Jorgen Haugen Sorensen

Jørgen Haugen Sørensen (born 3 October 1934, Copenhagen) is one of Denmark's most eminent sculptors. He has spent most of his working life abroad, mainly in France and Italy, developing a style which is far removed from those of his Danish contemporaries.

As a child Haugen Sørensen began to draw and later to model. When he was 15, he trained as a plasterer and potter and then attended the Design School in Copenhagen. As a sculptor, however, he was self-taught.

After his debut at Charlottenborg's spring exhibition in 1951 in Copenhagen, he rapidly gained a reputation as a sculptor who crafted works of the human body and of animals with intense expressiveness and realism. His scenes of butchery became central to his work. At the end of the 1950s during a stay on the island of Bornholm, he entered a more abstract phase, experimenting with tiled pipes and other ceramic products, although he maintained elements of the body and other recognizable phenomena. During the dramatic years of the Algerian war, he settled in Paris creating figurative sculptures in bronze from 1959 to 1963. They depict scarred, torn organic forms reflecting a reality of cruelty, fear and sexuality.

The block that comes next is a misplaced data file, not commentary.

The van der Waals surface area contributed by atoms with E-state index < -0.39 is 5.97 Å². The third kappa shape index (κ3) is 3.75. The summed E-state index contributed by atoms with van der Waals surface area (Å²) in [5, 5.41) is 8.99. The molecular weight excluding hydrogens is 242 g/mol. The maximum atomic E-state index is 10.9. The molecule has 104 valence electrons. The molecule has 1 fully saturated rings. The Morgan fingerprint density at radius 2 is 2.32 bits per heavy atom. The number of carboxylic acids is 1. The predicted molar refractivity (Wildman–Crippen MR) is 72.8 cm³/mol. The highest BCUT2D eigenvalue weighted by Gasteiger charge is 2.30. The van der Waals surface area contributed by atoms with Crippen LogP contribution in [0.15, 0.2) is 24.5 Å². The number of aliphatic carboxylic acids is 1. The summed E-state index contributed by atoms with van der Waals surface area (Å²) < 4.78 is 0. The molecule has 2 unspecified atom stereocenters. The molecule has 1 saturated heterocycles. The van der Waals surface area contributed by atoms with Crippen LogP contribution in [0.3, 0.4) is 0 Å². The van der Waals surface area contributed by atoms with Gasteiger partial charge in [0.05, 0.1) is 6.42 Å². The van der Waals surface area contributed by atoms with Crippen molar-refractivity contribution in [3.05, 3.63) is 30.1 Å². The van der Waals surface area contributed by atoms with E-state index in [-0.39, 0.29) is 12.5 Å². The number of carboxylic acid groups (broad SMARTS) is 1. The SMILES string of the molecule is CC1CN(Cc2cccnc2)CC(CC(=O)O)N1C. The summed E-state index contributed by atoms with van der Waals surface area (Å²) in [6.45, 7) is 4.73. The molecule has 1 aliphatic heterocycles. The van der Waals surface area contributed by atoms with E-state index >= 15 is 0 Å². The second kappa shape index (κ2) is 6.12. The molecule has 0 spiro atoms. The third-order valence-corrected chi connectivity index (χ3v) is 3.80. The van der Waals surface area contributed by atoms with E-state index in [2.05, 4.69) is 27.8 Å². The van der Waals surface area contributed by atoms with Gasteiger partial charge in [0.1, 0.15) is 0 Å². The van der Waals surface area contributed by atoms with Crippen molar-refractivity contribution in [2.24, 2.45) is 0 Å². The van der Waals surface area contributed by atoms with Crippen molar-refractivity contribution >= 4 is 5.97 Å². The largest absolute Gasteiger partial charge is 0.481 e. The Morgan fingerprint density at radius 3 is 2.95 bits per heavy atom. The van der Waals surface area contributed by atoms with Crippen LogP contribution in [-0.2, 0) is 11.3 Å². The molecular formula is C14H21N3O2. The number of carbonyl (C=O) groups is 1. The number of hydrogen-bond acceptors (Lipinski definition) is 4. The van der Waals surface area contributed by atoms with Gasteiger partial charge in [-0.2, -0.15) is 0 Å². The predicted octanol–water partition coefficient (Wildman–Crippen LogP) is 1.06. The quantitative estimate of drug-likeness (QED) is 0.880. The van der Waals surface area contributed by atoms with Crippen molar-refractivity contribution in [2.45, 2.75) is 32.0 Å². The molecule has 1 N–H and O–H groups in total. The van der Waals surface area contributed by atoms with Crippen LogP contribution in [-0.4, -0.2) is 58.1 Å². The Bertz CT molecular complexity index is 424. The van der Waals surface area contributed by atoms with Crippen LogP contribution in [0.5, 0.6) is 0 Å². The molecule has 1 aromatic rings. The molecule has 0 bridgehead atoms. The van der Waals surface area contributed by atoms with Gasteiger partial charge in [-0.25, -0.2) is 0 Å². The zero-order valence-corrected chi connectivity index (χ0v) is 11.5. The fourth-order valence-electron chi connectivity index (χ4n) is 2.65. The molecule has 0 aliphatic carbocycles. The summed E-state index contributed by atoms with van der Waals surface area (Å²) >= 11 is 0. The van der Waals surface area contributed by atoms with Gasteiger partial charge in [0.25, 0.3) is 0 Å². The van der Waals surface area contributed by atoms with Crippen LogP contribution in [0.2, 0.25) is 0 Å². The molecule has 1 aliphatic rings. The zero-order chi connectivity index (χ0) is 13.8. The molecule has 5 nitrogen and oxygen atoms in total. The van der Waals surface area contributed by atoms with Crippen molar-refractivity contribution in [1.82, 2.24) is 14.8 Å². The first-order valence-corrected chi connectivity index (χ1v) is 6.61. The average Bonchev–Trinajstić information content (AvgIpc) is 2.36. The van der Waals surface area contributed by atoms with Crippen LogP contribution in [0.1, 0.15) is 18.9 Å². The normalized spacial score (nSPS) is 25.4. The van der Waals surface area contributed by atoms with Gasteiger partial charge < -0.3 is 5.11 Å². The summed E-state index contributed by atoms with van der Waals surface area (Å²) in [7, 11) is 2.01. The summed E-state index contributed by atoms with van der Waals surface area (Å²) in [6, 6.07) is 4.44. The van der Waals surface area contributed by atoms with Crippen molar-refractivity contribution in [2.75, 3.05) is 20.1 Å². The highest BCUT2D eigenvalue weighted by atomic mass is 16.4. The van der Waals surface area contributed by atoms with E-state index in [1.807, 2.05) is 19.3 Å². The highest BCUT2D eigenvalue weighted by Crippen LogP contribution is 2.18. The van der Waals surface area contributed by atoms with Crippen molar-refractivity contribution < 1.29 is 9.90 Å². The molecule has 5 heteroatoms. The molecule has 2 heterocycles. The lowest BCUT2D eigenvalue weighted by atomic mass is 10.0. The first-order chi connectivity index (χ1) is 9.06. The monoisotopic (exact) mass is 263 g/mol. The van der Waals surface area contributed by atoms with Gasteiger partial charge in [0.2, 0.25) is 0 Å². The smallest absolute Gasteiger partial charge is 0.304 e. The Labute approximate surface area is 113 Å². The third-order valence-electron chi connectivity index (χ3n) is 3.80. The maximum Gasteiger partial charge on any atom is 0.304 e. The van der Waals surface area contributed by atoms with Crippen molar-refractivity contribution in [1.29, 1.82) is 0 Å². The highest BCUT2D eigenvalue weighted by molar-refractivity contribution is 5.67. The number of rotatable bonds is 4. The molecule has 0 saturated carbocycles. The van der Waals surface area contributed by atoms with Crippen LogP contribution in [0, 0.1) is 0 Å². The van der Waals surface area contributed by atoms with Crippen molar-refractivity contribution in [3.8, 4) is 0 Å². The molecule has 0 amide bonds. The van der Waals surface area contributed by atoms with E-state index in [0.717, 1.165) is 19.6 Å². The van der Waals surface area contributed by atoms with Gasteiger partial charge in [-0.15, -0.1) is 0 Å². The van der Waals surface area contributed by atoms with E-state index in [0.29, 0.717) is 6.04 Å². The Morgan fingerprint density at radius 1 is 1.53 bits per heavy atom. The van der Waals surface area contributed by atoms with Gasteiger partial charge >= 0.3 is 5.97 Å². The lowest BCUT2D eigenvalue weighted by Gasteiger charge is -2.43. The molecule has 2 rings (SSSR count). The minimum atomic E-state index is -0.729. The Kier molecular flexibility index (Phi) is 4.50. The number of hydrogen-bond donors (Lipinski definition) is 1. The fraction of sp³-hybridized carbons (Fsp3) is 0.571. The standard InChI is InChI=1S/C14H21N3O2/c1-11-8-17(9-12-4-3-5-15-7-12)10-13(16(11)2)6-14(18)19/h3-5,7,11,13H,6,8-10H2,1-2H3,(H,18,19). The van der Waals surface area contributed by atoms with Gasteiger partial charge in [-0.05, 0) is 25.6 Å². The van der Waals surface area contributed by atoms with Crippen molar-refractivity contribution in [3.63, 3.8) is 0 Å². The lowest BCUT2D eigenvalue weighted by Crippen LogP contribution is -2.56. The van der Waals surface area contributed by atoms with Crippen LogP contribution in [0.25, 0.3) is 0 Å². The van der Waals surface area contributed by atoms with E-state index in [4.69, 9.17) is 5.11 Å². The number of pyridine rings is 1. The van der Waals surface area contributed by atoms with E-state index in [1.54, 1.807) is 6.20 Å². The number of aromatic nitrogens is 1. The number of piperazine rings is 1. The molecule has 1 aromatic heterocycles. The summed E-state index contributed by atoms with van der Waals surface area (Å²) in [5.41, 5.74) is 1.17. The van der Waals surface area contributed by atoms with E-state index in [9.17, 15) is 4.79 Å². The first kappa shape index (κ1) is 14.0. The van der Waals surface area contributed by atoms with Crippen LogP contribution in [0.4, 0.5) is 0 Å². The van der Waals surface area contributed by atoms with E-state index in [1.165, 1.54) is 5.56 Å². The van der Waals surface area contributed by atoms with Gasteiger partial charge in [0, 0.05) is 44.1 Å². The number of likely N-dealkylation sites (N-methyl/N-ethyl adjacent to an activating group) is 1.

He has travelled widely to Italy, Germany, Spain and Yugoslavia, developing a style which was far removed from Danish culture. At the end of the 1960s, he often completed compositions made up of several smaller sculptures, sometimes using materials such as plastic or textiles, occasionally borrowing elements from other sculptors. After an interruption at the end of the 1960s when he turned to films, he returned to sculpture making use of marble, often combining different colours and finishes, as can be seen in his decorative work outside the School of Journalism in Aarhus. Other important works include the geometrical Huset der slikker solskin (The House which Licks Sunshine, 1980) for the Danish Institute in Rome, Dumhedens store flod (Stupidity's Great River, 1995) in Ribe, and Sorg (Sorrow, 1990) for the French University in Istanbul. His later work cften consists of large angular shapes with rough surfaces as his three sculptures for the University of Lund (1994) and his 7 meters tall Colossus at the Amager Beach Park in Copenhagen.

Haugen Sørensen's works present his views of the human condition in his own, often brutal style. His reservations about the Academy's approach are evident in his oeuvre's glaring contrast to the generally theoretical approach of his contemporaries. Free of attachment to any given idiom, Haugen Sørensen channels his creative talents to depicting his own outlook on life, capturing the basic themes of life and death, love and suffering as the focal points of his sculpture, whether working with clay, plaster, fabric, terracotta, bronze, marble or granite.